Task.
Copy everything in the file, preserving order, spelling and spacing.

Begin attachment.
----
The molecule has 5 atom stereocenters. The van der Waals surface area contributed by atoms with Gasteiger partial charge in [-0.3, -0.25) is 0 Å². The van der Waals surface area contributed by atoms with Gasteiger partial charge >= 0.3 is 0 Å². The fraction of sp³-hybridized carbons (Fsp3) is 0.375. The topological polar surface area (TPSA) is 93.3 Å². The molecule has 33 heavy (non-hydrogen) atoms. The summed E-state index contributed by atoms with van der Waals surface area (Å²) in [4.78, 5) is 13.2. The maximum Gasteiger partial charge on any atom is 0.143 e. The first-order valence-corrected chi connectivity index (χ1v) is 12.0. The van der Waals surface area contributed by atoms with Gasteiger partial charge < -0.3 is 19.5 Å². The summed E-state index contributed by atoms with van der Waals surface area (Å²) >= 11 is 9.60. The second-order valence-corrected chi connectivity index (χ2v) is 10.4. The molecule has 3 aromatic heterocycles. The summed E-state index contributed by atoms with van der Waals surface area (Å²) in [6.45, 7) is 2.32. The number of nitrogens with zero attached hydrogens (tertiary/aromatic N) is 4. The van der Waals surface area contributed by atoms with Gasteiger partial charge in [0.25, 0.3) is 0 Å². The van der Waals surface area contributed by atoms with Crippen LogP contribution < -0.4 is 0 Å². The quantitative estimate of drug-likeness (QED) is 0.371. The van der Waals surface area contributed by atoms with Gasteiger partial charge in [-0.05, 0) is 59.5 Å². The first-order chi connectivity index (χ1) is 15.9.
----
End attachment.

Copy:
The molecule has 5 atom stereocenters. The van der Waals surface area contributed by atoms with Gasteiger partial charge in [-0.3, -0.25) is 0 Å². The van der Waals surface area contributed by atoms with Gasteiger partial charge >= 0.3 is 0 Å². The fraction of sp³-hybridized carbons (Fsp3) is 0.375. The topological polar surface area (TPSA) is 93.3 Å². The molecule has 33 heavy (non-hydrogen) atoms. The summed E-state index contributed by atoms with van der Waals surface area (Å²) in [4.78, 5) is 13.2. The maximum Gasteiger partial charge on any atom is 0.143 e. The first-order valence-corrected chi connectivity index (χ1v) is 12.0. The van der Waals surface area contributed by atoms with Gasteiger partial charge < -0.3 is 19.5 Å². The summed E-state index contributed by atoms with van der Waals surface area (Å²) >= 11 is 9.60. The second-order valence-corrected chi connectivity index (χ2v) is 10.4. The molecule has 3 aromatic heterocycles. The summed E-state index contributed by atoms with van der Waals surface area (Å²) in [6.45, 7) is 2.32. The number of nitrogens with zero attached hydrogens (tertiary/aromatic N) is 4. The van der Waals surface area contributed by atoms with Gasteiger partial charge in [0.25, 0.3) is 0 Å². The van der Waals surface area contributed by atoms with Crippen LogP contribution < -0.4 is 0 Å². The quantitative estimate of drug-likeness (QED) is 0.371. The van der Waals surface area contributed by atoms with Gasteiger partial charge in [-0.05, 0) is 59.5 Å². The first-order chi connectivity index (χ1) is 15.9.